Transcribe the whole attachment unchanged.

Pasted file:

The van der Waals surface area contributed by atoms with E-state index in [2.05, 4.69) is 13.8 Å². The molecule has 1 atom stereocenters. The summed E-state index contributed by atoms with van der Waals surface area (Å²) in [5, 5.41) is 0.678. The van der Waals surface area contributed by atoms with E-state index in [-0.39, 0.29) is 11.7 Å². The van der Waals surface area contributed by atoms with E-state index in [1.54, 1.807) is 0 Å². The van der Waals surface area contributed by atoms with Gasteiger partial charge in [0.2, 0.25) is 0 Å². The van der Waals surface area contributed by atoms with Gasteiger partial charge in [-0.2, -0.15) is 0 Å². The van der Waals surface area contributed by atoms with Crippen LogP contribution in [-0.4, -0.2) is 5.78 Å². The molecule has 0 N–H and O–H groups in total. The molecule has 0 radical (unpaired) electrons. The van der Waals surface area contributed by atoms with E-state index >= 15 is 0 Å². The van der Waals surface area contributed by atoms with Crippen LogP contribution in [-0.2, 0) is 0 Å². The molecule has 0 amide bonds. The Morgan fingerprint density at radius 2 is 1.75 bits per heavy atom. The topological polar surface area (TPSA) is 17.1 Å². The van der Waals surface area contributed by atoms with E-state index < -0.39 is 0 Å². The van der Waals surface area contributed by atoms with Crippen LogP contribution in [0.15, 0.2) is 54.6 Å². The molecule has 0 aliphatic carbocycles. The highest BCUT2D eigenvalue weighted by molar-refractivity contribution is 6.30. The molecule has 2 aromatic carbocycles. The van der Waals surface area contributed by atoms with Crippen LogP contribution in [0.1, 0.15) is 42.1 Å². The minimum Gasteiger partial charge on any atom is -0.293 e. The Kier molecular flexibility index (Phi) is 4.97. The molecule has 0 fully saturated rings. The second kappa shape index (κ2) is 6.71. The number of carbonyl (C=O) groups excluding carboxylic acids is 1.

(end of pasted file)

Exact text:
The van der Waals surface area contributed by atoms with E-state index in [2.05, 4.69) is 13.8 Å². The molecule has 1 atom stereocenters. The summed E-state index contributed by atoms with van der Waals surface area (Å²) in [5, 5.41) is 0.678. The van der Waals surface area contributed by atoms with E-state index in [-0.39, 0.29) is 11.7 Å². The van der Waals surface area contributed by atoms with E-state index in [1.54, 1.807) is 0 Å². The van der Waals surface area contributed by atoms with Gasteiger partial charge in [0.2, 0.25) is 0 Å². The van der Waals surface area contributed by atoms with Gasteiger partial charge in [-0.2, -0.15) is 0 Å². The van der Waals surface area contributed by atoms with Crippen LogP contribution in [-0.4, -0.2) is 5.78 Å². The molecule has 0 N–H and O–H groups in total. The molecule has 0 radical (unpaired) electrons. The van der Waals surface area contributed by atoms with E-state index >= 15 is 0 Å². The van der Waals surface area contributed by atoms with Crippen LogP contribution in [-0.2, 0) is 0 Å². The molecule has 0 amide bonds. The Morgan fingerprint density at radius 2 is 1.75 bits per heavy atom. The topological polar surface area (TPSA) is 17.1 Å². The van der Waals surface area contributed by atoms with E-state index < -0.39 is 0 Å². The van der Waals surface area contributed by atoms with Crippen LogP contribution in [0.15, 0.2) is 54.6 Å². The molecule has 0 aliphatic carbocycles. The highest BCUT2D eigenvalue weighted by molar-refractivity contribution is 6.30. The molecule has 2 aromatic carbocycles. The van der Waals surface area contributed by atoms with Crippen LogP contribution in [0.1, 0.15) is 42.1 Å². The minimum Gasteiger partial charge on any atom is -0.293 e. The Kier molecular flexibility index (Phi) is 4.97. The molecule has 0 fully saturated rings. The second kappa shape index (κ2) is 6.71. The number of carbonyl (C=O) groups excluding carboxylic acids is 1.